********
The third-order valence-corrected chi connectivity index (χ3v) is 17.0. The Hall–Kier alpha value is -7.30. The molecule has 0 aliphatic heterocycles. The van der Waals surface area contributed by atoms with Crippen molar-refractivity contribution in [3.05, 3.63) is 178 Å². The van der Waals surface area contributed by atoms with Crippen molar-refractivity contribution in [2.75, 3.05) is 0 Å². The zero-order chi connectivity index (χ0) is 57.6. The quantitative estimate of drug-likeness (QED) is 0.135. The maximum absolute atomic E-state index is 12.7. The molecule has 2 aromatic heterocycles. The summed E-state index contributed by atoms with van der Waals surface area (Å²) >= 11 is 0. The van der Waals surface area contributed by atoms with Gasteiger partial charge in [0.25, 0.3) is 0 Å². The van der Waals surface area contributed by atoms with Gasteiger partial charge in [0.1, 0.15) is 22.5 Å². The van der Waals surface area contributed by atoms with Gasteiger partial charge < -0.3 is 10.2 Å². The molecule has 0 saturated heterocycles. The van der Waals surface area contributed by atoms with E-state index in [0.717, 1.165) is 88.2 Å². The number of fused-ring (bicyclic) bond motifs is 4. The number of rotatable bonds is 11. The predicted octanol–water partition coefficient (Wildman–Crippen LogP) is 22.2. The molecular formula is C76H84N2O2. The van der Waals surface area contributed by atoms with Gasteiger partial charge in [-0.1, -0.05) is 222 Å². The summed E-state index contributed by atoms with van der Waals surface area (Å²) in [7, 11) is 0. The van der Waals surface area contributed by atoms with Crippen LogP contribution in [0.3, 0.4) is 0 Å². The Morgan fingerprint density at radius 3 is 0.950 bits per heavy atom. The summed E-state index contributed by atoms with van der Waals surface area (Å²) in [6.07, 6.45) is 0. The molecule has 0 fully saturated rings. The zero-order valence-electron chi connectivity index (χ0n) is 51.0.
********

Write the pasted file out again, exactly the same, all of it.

The third-order valence-corrected chi connectivity index (χ3v) is 17.0. The Hall–Kier alpha value is -7.30. The molecule has 0 aliphatic heterocycles. The van der Waals surface area contributed by atoms with Crippen molar-refractivity contribution in [3.05, 3.63) is 178 Å². The van der Waals surface area contributed by atoms with Crippen molar-refractivity contribution in [2.75, 3.05) is 0 Å². The zero-order chi connectivity index (χ0) is 57.6. The quantitative estimate of drug-likeness (QED) is 0.135. The maximum absolute atomic E-state index is 12.7. The molecule has 2 aromatic heterocycles. The summed E-state index contributed by atoms with van der Waals surface area (Å²) >= 11 is 0. The van der Waals surface area contributed by atoms with Gasteiger partial charge in [0.25, 0.3) is 0 Å². The van der Waals surface area contributed by atoms with Gasteiger partial charge in [0.1, 0.15) is 22.5 Å². The van der Waals surface area contributed by atoms with Gasteiger partial charge < -0.3 is 10.2 Å². The molecule has 0 saturated heterocycles. The van der Waals surface area contributed by atoms with E-state index in [0.717, 1.165) is 88.2 Å². The number of fused-ring (bicyclic) bond motifs is 4. The number of rotatable bonds is 11. The predicted octanol–water partition coefficient (Wildman–Crippen LogP) is 22.2. The molecular formula is C76H84N2O2. The van der Waals surface area contributed by atoms with Gasteiger partial charge in [-0.1, -0.05) is 222 Å². The summed E-state index contributed by atoms with van der Waals surface area (Å²) in [7, 11) is 0. The van der Waals surface area contributed by atoms with Crippen LogP contribution in [0.3, 0.4) is 0 Å². The Morgan fingerprint density at radius 3 is 0.950 bits per heavy atom. The summed E-state index contributed by atoms with van der Waals surface area (Å²) in [6.07, 6.45) is 0. The molecule has 0 fully saturated rings. The zero-order valence-electron chi connectivity index (χ0n) is 51.0.